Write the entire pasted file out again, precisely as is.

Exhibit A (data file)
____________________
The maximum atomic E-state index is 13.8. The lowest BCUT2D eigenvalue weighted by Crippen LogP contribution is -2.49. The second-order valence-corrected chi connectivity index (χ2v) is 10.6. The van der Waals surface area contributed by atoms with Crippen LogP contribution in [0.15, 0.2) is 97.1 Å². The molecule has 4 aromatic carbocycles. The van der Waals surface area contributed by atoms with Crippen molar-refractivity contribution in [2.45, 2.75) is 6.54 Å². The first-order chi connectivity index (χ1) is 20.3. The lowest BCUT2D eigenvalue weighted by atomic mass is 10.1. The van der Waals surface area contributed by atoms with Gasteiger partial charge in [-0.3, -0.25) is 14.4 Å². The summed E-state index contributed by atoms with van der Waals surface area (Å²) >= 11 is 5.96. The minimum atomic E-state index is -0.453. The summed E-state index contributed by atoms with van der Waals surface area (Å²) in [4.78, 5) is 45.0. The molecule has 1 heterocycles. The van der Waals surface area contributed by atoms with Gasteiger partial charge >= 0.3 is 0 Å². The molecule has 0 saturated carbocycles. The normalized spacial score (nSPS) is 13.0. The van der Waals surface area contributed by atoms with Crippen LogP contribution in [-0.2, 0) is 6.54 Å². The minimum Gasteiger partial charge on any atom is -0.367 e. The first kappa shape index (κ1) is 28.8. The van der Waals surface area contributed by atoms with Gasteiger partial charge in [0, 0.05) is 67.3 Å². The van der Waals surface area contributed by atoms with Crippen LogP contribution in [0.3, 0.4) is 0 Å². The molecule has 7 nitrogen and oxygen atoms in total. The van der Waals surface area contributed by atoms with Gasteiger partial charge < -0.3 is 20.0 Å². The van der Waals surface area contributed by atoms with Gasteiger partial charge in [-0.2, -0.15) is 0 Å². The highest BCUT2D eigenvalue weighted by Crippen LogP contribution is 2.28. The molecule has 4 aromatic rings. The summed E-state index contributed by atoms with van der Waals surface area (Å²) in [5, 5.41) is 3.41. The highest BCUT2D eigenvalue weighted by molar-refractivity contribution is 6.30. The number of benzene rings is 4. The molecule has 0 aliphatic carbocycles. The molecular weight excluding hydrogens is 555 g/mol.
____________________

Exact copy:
The maximum atomic E-state index is 13.8. The lowest BCUT2D eigenvalue weighted by Crippen LogP contribution is -2.49. The second-order valence-corrected chi connectivity index (χ2v) is 10.6. The van der Waals surface area contributed by atoms with Crippen LogP contribution in [0.15, 0.2) is 97.1 Å². The molecule has 4 aromatic carbocycles. The van der Waals surface area contributed by atoms with Crippen molar-refractivity contribution in [2.45, 2.75) is 6.54 Å². The first-order chi connectivity index (χ1) is 20.3. The lowest BCUT2D eigenvalue weighted by atomic mass is 10.1. The van der Waals surface area contributed by atoms with Gasteiger partial charge in [-0.3, -0.25) is 14.4 Å². The summed E-state index contributed by atoms with van der Waals surface area (Å²) >= 11 is 5.96. The minimum atomic E-state index is -0.453. The summed E-state index contributed by atoms with van der Waals surface area (Å²) in [4.78, 5) is 45.0. The molecule has 1 heterocycles. The van der Waals surface area contributed by atoms with Gasteiger partial charge >= 0.3 is 0 Å². The molecule has 0 saturated carbocycles. The normalized spacial score (nSPS) is 13.0. The van der Waals surface area contributed by atoms with Crippen LogP contribution in [-0.2, 0) is 6.54 Å². The minimum Gasteiger partial charge on any atom is -0.367 e. The first kappa shape index (κ1) is 28.8. The van der Waals surface area contributed by atoms with Gasteiger partial charge in [0, 0.05) is 67.3 Å². The van der Waals surface area contributed by atoms with Crippen LogP contribution in [0.3, 0.4) is 0 Å². The molecule has 7 nitrogen and oxygen atoms in total. The van der Waals surface area contributed by atoms with Gasteiger partial charge < -0.3 is 20.0 Å². The van der Waals surface area contributed by atoms with Gasteiger partial charge in [-0.2, -0.15) is 0 Å². The highest BCUT2D eigenvalue weighted by Crippen LogP contribution is 2.28. The molecule has 4 aromatic rings. The summed E-state index contributed by atoms with van der Waals surface area (Å²) in [5, 5.41) is 3.41. The highest BCUT2D eigenvalue weighted by molar-refractivity contribution is 6.30. The number of benzene rings is 4. The molecule has 0 aliphatic carbocycles. The molecular weight excluding hydrogens is 555 g/mol.